105. (2005). Relations of self-motivation, perceived physical condition, and exercise-induced changes in revitalization and exhaustion with attendance in women initiating a moderate cardiovascular exercise regimen. doi
  106. (1998). Relationship between self-efficacy, exercise intensity, and feeling states in a sedentary population during and following an acute bout of exercise.
  107. (2001). Research methods in sport and exercise psychology: Quantitative and qualitative issues. doi
  108. (1994). Responses to Physical Exertion in Active and Inactive Males and Females.
  109. (2002). Self-efficacy and attributional processes in physical activity. In doi
  110. (2002). Self-efficacy effects on feeling states in women. doi
  111. (1994). Self-efficacy influences feeling states associated with acute exercise.
  112. (1992). Self-efficacy relationships with affective and exertion responses to exercise. doi
  113. (2007). Social environmental factors and psychological responses to acute exercise for socially physique anxious females. doi
  114. (1986). Social foundations of thoughts and action: A social cognitive theory. Englewood Cliffs,
  115. (2005). Some like it vigorous: Measuring individual differences in the preference for and tolerance of exercise intensity. doi
  116. (2000). Sport science and the promise of phenomenology: doi
  117. (2003). Subjective exercise experiences during and after high and low intensity exercise in active and inactive adult females - Some preliminary findings.
  118. (2002). Telling tales in sport and physical activity: A qualitative journey. doi
  119. (2001). Temporal dynamics and dimensional specificity of the affective response to exercise of varying intensity: Differing pathways to a common outcome.
  120. (1993). Testing four competing theories of health-protective behavior. doi
  121. (1986). Textbook of work physiology, 3rd edn.
  122. (2002). The affective beneficence of vigorous exercise revisited. doi
  123. (1938). The behavior of organisms.
  124. (1989). The biopsychology of mood and arousal. doi
  125. (2006). The effect of acute aerobic exercise on positive activated affect: A meta-analysis. doi
  126. (2000). The effect of adding lower intensity work on perceived aversiveness of exercise.
  127. (2000). The effect of age on the power/duration relationship and the intensity domain limits in sedentary men. doi
  128. (2005). The effect of motivational music on submaximal exercise. doi
  129. (1995). The effects of running, environment, and attentional focus on athletes' catecholamine and cortisol levels and mood. doi
  130. (1993). The Exercise-Induced Feeling Inventory: development and initial validation.
  131. (2004). The influence of exercise duration and cognitions during running on feeling states in an indoor running track environment. doi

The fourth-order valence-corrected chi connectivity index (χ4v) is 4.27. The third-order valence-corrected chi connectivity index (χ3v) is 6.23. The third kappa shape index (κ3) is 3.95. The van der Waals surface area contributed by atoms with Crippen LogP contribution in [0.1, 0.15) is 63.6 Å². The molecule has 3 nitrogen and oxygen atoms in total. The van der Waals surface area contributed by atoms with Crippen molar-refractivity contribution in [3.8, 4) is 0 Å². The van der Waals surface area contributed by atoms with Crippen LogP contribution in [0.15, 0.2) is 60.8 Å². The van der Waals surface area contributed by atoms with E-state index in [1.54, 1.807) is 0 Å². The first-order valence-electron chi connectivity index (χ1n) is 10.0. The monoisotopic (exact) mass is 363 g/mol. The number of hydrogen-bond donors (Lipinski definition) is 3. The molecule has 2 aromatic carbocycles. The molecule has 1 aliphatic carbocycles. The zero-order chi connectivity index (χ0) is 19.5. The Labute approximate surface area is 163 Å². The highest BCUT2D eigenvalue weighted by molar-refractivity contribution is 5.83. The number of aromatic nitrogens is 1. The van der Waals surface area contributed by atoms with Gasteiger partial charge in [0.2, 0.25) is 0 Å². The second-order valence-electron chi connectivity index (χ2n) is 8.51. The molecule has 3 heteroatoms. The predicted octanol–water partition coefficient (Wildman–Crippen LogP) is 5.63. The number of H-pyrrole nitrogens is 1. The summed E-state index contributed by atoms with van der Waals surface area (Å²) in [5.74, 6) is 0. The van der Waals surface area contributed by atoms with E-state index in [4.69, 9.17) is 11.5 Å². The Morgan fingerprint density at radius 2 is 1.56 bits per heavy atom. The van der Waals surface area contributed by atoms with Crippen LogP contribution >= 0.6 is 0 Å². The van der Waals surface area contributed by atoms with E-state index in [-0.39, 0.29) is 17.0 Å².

132. (1998). The kinetics of exertional oxygen uptake: Assumptions and inferences. Medicina Dello Sport,
  133. (1999). The pairwise multiple comparison multiplicity problem: An alternative approach to familywise and comparisonwise type I error control. doi
  134. (2006). The psychological and physiological responses of sedentary individuals to prescribed and preferred intensity exercise. doi
  135. (2007). The relationship between exercise intensity and affective responses demystified: To crack the forty-year-old nut, replace the forty-year-old nutcracker! Manuscript submitted for publication. doi
  136. (1959). The role of affective processes in learning and motivation. doi
  137. (1996). The slow component of oxygen uptake kinetics in humans. Exercise and Sport Sciences Reviews, doi
  138. (1999). The structure of current affect. doi
  139. (1994). The Subjective Exercise Experiences Scale (SEES): development and preliminary validation.
  140. (2007). There is life after breast cancer": Nine vignettes exploring dragon boat racing for breast cancer survivors. Leisure Sciences, doi
  141. (2000). Throwing the mountains into the lakes: On the perils of nomothetic conceptions of the exercise-affect relationship.
  142. (2003). To see or not to see: The effects of exercising in mirrored environments on sedentary women's feeling states and self-efficacy. doi
  143. (1985). Toward a consensual structure of mood. doi
  144. (2005). Variation and homogeneity in affective responses to physical activity of varying intensities: An alternative perspective on dose-response based on evolutionary considerations. doi
  145. (1999). Well-being: Foundations of hedonic psychology. doi
  146. (2005). What intensity of physical activity do previously sedentary middle-aged women select? Evidence of a coherent pattern from physiological, perceptual, and affective markers. doi
  147. (1993). When more pain is preferred to less: Adding a better end. doi
  148. (2000). Writing: A method of enquiry. In

To submit an update or takedown request for this paper, please submit an Update/Correction/Removal Request.